It’s been more than five years since Lou Reed’s death, but the seminal 60s rock icon has not been forgotten in New York City. To celebrate what would have been his 77th birthday, the New York Public Library has opened its “Lou Reed Archives” to the general public and has issued a limited edition Lou Reed NYPL card. The archive, which was donated by Reed’s wife Lauri Anderson, consists of thousands of audio and video recordings, photos, tour memorabilia, writings, art work, and much more.
The personal artifacts cover Reed’s life from his high school band in the late 50s through his rise to rock stardom with the iconic Velvet Underground, his long solo career, and his final public performance in 2013. Here’s a list of some of watch you’ll find at the Lou Reed Archive :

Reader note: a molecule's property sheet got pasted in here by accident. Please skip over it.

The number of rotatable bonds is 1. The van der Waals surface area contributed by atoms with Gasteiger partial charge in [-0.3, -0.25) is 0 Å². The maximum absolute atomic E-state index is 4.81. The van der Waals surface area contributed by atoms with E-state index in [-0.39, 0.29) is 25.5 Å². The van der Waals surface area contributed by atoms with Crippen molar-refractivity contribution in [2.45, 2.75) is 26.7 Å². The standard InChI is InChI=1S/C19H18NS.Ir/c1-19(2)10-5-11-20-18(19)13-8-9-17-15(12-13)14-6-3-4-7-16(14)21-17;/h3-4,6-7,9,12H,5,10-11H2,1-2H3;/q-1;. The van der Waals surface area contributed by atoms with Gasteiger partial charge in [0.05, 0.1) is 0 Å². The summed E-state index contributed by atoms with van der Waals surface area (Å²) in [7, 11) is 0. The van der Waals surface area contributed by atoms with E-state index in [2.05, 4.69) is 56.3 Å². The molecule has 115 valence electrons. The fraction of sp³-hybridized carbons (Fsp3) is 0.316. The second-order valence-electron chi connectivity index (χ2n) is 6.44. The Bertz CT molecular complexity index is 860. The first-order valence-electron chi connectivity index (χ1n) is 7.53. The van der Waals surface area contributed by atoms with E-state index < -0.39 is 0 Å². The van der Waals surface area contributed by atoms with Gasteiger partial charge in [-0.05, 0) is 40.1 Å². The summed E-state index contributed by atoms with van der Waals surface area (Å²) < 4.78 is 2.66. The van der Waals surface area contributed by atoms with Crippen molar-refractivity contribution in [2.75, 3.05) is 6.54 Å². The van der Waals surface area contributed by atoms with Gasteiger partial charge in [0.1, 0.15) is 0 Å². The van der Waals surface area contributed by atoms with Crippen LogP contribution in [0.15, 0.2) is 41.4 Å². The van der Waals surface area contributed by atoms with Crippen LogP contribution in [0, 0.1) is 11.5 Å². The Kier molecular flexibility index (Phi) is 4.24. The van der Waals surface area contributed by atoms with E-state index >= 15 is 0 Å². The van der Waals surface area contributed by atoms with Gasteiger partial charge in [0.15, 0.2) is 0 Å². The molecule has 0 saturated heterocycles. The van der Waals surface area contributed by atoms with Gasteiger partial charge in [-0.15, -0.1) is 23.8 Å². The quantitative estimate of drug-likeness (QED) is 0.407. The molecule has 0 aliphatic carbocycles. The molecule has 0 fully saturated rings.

- Original manuscript, lyrics, poetry and handwritten tai-chi notes
- Photographs of Reed, including artist prints and inscriptions by the photographers
- Tour itineraries, agreements, road manager notes and paperwork
- 600+ hours of live recordings, demos, studio recordings and interviews
- Reed’s own extensive photography work
- Album, book, and tour artwork; mock-ups, proofs and match-prints
- Lou Reed album and concert posters, handbills, programs, and promotional items
- Lou Reed press for albums, tours, performances, books, and photography exhibits
- Fan mail
- Personal collections of books, LPs and 45s
You can find the archive at the library branch at Lincoln Center.